For existing Chicano/Latino faculty, CSULA offers a rare opportunity to serve a student population where students of this same background are in the majority. For African American faculty, who sometimes come from other parts of the country, the university’s demographics may represent a change. But, Ross says the Black faculty and staff caucus makes an effort to help newcomers “find that little taste of home” by connecting them to the Black community on campus and in their home neighborhoods. The same is true for other faculty of color.
Though CSULA has a larger pool of faculty of color than most other institutions its size in the state, at faculty caucus meetings, it is not uncommon for folks to discuss the need to recruit more.
“Obviously the issue (today) is not having enough people of color in the pipeline,” Ross says. Even though CSULA is not a doctoral-granting institution, Ross says he and his colleagues recognize they can and must play a role in ameliorating the problem by steering as many of their undergraduates as possible toward careers in higher education.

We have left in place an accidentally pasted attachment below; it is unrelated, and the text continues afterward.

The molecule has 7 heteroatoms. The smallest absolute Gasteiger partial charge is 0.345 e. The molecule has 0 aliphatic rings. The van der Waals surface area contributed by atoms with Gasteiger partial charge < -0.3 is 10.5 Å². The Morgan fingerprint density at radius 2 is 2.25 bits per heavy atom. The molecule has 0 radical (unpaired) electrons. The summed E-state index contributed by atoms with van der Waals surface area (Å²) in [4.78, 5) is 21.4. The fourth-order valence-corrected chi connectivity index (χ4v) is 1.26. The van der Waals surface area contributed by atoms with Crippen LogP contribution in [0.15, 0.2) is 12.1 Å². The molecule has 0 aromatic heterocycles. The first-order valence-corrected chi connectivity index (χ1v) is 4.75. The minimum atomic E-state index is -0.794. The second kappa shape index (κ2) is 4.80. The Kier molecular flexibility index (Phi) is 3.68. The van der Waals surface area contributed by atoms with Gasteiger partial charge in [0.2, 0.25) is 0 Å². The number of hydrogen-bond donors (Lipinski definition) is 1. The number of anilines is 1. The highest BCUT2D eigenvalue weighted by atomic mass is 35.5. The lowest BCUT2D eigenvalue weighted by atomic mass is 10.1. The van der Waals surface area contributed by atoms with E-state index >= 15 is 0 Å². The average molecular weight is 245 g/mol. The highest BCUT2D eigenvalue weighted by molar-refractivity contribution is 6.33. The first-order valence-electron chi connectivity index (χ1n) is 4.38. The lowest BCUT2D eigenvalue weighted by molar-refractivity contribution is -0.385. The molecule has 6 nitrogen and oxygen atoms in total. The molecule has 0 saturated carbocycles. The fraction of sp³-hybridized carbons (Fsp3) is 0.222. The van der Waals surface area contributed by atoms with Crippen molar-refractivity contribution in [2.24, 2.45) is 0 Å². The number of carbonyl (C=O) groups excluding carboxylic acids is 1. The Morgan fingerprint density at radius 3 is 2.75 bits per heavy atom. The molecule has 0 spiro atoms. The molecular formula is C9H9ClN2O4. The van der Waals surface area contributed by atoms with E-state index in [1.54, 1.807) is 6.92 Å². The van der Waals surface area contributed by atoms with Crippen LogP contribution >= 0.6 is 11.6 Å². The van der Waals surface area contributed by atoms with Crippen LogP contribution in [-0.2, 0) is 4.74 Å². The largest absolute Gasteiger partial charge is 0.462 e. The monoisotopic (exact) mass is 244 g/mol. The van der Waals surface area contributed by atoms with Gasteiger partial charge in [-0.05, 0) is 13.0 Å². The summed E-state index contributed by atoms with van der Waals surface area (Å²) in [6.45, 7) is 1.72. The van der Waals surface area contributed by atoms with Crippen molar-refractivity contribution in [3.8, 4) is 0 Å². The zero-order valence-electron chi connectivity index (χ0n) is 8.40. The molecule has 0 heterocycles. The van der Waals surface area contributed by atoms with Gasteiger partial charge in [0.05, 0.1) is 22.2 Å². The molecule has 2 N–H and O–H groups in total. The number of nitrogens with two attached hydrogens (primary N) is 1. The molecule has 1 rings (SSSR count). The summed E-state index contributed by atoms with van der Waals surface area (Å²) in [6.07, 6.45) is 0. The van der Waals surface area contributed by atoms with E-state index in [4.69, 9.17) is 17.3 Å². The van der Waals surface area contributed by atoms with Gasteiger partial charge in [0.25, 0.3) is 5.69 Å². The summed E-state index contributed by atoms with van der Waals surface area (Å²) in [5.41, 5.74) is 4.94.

“I love this university, and I’ve (only) been here a year,” Ross says. “This is the kind of university that is not only on the front lines, but doing cutting-edge things. Most people want to come to Cal State LA so they can make a difference. This is where we get to put our money and efforts of all the things we’ve been espousing for so long into practice.”

Black Fear and Latino Pride
CSU-Dominguez Hills, located southwest of Los Angeles in the South Bay city of Carson, was founded in 1960 and today has an enrollment of roughly 13,000 students — 8,000 are full-time equivalent.
Chicanos/Latinos constitute the largest segment of the student population at 32.8 percent, while African Americans constitute 29.8 percent.